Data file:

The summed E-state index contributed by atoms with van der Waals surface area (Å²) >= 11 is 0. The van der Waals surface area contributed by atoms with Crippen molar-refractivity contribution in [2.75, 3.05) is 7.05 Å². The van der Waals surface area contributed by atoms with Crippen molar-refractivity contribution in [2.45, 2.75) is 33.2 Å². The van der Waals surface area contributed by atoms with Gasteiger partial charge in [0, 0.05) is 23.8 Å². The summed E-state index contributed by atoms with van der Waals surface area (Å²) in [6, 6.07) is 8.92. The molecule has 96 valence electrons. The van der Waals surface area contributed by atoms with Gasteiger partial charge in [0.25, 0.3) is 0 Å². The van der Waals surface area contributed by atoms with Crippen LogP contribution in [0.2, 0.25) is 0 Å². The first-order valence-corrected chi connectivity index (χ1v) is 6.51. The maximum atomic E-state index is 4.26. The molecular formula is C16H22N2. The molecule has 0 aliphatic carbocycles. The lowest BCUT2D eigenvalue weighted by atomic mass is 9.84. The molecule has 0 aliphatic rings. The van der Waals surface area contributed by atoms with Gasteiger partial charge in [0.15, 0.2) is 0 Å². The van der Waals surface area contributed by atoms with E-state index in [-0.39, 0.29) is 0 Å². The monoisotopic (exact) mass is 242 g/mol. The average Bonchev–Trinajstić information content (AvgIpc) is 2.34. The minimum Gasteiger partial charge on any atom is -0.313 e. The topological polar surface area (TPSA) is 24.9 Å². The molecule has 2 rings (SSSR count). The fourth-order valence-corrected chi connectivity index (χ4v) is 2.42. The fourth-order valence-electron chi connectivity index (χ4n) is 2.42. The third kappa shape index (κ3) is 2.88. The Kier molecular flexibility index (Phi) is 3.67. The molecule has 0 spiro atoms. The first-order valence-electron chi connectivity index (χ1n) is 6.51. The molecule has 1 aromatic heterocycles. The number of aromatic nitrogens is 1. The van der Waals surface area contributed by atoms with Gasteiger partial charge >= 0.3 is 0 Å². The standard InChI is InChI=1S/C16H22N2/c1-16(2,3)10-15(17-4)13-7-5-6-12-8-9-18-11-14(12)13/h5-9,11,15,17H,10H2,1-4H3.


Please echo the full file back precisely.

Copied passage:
The summed E-state index contributed by atoms with van der Waals surface area (Å²) >= 11 is 0. The van der Waals surface area contributed by atoms with Crippen molar-refractivity contribution in [2.75, 3.05) is 7.05 Å². The van der Waals surface area contributed by atoms with Crippen molar-refractivity contribution in [2.45, 2.75) is 33.2 Å². The van der Waals surface area contributed by atoms with Gasteiger partial charge in [0, 0.05) is 23.8 Å². The summed E-state index contributed by atoms with van der Waals surface area (Å²) in [6, 6.07) is 8.92. The molecule has 96 valence electrons. The van der Waals surface area contributed by atoms with Gasteiger partial charge in [0.25, 0.3) is 0 Å². The van der Waals surface area contributed by atoms with Crippen LogP contribution in [0.2, 0.25) is 0 Å². The first-order valence-corrected chi connectivity index (χ1v) is 6.51. The maximum atomic E-state index is 4.26. The molecular formula is C16H22N2. The molecule has 0 aliphatic carbocycles. The lowest BCUT2D eigenvalue weighted by atomic mass is 9.84. The molecule has 0 aliphatic rings. The van der Waals surface area contributed by atoms with Gasteiger partial charge in [0.15, 0.2) is 0 Å². The van der Waals surface area contributed by atoms with E-state index in [-0.39, 0.29) is 0 Å². The monoisotopic (exact) mass is 242 g/mol. The average Bonchev–Trinajstić information content (AvgIpc) is 2.34. The minimum Gasteiger partial charge on any atom is -0.313 e. The topological polar surface area (TPSA) is 24.9 Å². The molecule has 2 rings (SSSR count). The fourth-order valence-corrected chi connectivity index (χ4v) is 2.42. The fourth-order valence-electron chi connectivity index (χ4n) is 2.42. The third kappa shape index (κ3) is 2.88. The Kier molecular flexibility index (Phi) is 3.67. The molecule has 0 spiro atoms. The first-order valence-electron chi connectivity index (χ1n) is 6.51. The molecule has 1 aromatic heterocycles. The number of aromatic nitrogens is 1. The van der Waals surface area contributed by atoms with Gasteiger partial charge >= 0.3 is 0 Å². The standard InChI is InChI=1S/C16H22N2/c1-16(2,3)10-15(17-4)13-7-5-6-12-8-9-18-11-14(12)13/h5-9,11,15,17H,10H2,1-4H3.